Black New Yorkers strike back at city program that seized their properties for developers
The plaintiffs say the program unfairly aided gentrification and pushed Black and Latino residents out of their homes and neighborhoods.
Sherlivia Thomas-Murchison’s mother worked for nearly 25 years to make sure her family had a permanent home in the Brooklyn borough of New York City.
The home of her mother, Margaret Blow, was in a co-op building, where Thomas-Murchison was a shareholder, on Madison Street in the Bedford-Stuyvesant neighborhood. Thomas-Murchison owned her apartment, as well as an apartment she and her siblings inherited after their mother died.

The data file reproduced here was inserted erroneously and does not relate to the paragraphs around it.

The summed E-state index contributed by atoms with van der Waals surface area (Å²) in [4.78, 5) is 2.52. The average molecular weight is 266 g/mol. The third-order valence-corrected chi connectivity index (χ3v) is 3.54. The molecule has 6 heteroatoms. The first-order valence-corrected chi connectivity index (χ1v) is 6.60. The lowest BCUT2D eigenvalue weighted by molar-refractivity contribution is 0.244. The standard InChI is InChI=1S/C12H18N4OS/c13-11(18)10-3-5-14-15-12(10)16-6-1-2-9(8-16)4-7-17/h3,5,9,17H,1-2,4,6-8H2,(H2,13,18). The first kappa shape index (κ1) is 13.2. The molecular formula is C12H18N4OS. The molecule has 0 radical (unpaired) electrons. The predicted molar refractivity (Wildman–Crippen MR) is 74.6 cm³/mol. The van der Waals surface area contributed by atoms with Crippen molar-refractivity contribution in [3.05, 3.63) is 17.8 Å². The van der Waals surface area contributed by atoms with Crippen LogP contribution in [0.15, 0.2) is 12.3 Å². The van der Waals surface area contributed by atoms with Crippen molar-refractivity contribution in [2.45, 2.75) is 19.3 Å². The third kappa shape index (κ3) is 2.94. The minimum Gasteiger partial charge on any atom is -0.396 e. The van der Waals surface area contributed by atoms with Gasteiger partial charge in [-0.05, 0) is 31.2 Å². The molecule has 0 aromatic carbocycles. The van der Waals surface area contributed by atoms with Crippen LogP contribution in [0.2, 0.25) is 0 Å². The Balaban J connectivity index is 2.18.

But in 2018, she learned that the city had signed the building’s deed over to a partnering developer. It meant she and her two children — like her neighbors in the eight-unit building — were without a home.